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Push-ma-ta-ha, Choctaw Indian Chief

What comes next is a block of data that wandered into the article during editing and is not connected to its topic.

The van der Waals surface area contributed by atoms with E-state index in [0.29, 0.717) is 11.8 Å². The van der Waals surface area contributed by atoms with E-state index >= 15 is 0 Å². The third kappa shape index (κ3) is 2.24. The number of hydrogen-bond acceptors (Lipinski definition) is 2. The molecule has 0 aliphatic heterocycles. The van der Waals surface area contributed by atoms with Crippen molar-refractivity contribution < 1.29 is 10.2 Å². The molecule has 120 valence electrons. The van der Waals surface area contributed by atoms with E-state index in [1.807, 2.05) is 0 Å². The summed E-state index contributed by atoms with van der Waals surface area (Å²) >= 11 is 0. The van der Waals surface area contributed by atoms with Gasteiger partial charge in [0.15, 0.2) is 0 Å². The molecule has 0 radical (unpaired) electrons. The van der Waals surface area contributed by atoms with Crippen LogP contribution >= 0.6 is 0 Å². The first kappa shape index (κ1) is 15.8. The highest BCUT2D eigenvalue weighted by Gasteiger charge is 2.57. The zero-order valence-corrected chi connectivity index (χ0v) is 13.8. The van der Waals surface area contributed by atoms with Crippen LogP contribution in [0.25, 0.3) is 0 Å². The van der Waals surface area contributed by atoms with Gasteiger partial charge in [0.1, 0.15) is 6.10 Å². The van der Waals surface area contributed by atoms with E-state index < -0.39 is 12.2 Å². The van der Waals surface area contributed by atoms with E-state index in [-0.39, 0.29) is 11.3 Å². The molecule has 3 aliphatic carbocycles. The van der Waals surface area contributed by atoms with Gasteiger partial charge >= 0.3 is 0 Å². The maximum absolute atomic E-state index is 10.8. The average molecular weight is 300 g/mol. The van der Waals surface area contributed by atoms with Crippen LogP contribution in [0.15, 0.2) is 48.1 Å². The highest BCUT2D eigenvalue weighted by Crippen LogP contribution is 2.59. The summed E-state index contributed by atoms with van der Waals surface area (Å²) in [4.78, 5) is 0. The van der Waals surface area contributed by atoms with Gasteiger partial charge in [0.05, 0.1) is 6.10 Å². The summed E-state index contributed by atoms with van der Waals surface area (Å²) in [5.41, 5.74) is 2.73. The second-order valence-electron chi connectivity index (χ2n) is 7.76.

Push-ma-ta-ha – Pushmataha (Apushim-alhtaha, ‘the sapling is ready, or finished, for him.’ Halvert). A noted Choctaw, of unknown ancestry1, born on the east bank of Noxuba Creek in Noxubee County, Mississippi in 1764; died at Washington D.C., Dec 24, 1824.  before he was 20 years of age he distinguished himself in an expedition against the Osage, west of the Mississippi.  The boy disappeared early in a conflict that lasted all day, and on rejoining the Choctaw warriors was jeered at and accused of cowardice, whereon Push-ma-ta-ha replied “Let those laugh who can show more scalps than I can,” forthwith producing five scalps, which he threw upon the ground the result of a single-handed onslaught on the enemy’s rear. This incident gained for him the name “Eagle” and won for hint a chieftaincy; later he became mingo of the Oklahannali or Six Towns district of the Choctaw, and exercised much influence in promoting friendly relations with the whites. Although generally victorious, Push-ma-ta-ha’s war party on one occasion was attacked by a number of Cherokee and defeated. He is said to have moved into the present Texas, then Spanish territory, where he lived several years, adding to his reputation for prowess, on one occasion going alone at night to a Tonaqua (Tawakoni?) village, killing seven men with his own hand, and setting fire to several houses. During the next two years he made three more expeditions against the same people, adding eight scalps to his trophies. When Tecumseh visited the Choctaw in 1811 to persuade them to join in an uprising against the Americans, Push-ma-ta-ha strongly opposed the movement, and it was largely through...

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